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What is an Easement?

An easement refers to a right granted to a landowner, or a public or local authority, over another person’s land for a specific purpose.

Council has the power to enter private property for construction, maintenance and inspection of water and sewer infrastructure irrespective of protective easements being placed on titles. Council holds water and sewer easements in private property to ensure we maintain access to important water and sewer infrastructure.

Water Easements

Water easements are relatively uncommon in private property as water mains are typically located in road reserves (nature strips).

Council frequently undertakes work within nature strips to either, repair, replace extend or install fittings water mains. After conducting work in nature strips, they will be reinstated to an appropriate standard determined at Council’s discretion. Council will consider the pre-existing condition of the area, seasonal weather conditions, slope of land and area affected. Damage to the portion of driveways/accesses within road reserve will be reinstated as per Council Driveway Access to Property - Design Specification Policy (310kB PDF).

Sewer Easements

Sewer easements are common in private property and are mostly located along the rear or front boundary of a property. They exist over a portion of land that contains sewers or sewerage facilities. Council requires reasonable access to these areas and clear access to manholes. There is a possibility that Council will need to complete ground excavation to enable maintenance, repair and/or possible replacement in perpetuity.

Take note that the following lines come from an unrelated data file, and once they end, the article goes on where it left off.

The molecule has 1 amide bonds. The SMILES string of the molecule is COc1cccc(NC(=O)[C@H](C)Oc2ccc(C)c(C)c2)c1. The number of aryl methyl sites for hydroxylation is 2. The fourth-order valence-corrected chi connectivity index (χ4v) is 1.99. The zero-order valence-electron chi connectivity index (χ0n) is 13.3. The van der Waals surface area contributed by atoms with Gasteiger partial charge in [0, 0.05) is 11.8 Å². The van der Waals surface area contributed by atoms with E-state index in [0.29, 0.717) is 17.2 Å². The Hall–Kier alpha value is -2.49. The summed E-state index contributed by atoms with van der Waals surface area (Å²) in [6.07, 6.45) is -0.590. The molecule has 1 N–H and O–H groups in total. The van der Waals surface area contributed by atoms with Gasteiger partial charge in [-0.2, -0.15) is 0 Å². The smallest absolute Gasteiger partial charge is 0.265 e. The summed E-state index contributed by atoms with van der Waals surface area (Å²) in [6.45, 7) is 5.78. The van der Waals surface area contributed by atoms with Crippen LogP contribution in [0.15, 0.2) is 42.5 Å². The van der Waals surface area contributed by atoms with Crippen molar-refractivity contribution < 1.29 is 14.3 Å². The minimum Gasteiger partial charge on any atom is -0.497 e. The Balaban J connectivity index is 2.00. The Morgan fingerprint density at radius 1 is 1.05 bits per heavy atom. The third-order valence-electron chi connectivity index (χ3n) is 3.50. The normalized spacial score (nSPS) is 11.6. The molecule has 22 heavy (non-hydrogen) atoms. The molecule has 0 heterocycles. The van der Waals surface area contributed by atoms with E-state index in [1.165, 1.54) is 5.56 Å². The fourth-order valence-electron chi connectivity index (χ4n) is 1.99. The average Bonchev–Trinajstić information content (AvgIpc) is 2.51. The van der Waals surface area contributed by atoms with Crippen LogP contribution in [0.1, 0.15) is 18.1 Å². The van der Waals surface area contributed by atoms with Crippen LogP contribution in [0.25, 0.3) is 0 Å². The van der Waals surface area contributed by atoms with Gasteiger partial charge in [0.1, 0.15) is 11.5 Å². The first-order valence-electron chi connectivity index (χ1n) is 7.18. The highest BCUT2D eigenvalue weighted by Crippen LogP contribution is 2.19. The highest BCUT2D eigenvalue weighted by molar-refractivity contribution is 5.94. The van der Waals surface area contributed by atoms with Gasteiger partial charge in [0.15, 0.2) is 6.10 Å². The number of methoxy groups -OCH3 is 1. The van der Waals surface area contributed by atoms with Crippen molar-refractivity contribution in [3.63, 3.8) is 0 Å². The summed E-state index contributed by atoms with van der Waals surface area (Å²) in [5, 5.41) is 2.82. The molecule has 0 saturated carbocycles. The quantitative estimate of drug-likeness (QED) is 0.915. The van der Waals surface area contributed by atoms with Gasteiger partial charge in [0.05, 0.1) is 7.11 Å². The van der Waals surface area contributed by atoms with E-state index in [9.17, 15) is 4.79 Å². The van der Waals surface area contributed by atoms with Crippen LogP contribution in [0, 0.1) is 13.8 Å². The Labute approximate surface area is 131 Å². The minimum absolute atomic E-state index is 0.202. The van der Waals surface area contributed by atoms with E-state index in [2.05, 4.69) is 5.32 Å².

Conducting work in or Near an Easement

Policy

Anyone conducting any work in or near an easement should first refer to the following policy:

Council Utilities - Work in Proximity Policy (51kB PDF).

Design Specification

Design Specification D15 - Work in Proximity (external link) details Tweed Shire Council's requirements for working in proximity to Council's Utilities including sewerage, water supply and storm water.

Anyone working on public and private property has an obligation to protect sewers from damage. Council may recover the costs of repair incurred from deliberate or accidental damage to water supply and sewer infrastructure. Deliberate damage or unauthorised interference with a sewer is an offence under the Local Government Act. See Offences and Penalties

Failure to comply with the policy may result in penalties, as well as charges for the cost of repair.

Planting Trees Near Sewers

Trees Near Sewers

Planting a tree in your backyard may seem harmless. However some species of trees can create ongoing or disastrous problems by tree roots intruding into sewer mains and internal sewer pipes. Problem trees will normally cause damage to internal pipes before Council sewer so it is in the property owner's best interest to understand the implications.

Before planting any trees, residents should consult the list of problem species below. Generally these trees should not be planted within five meters of any sewer main or manhole.

Council actively investigates potential problems before they become too large. If, during an inspection, Council identifies a tree that looks like it will cause future problems, the owner of the property will be consulted about the problem. In high hazard instances (see below) Council may choose to give the owner the option for Council to remove the tree.

Generally all the following groups of trees have been identified as problems to sewer mains because of root infiltration and have been ranked in severity:






RiskTree Names
HighCamphor Laurel
Fig and Rubber Plants (Ficus species)
Large Gum Trees (Eucalyptus species)
Poplars
Willows
MediumBlack Locust
Bunya
Coral Trees
Hoop Pine
Norfolk Island
LowerBamboos
Bouganvilleas
Camellia
Date Palms
Elms
Hibiscus
Hollies
Jacaranda
Lilly Pilly
Magnolias
Pine Trees
Pepper Tree
River She Oak
Silky Oak
Swamp Oak
Wisteria
White Cedar

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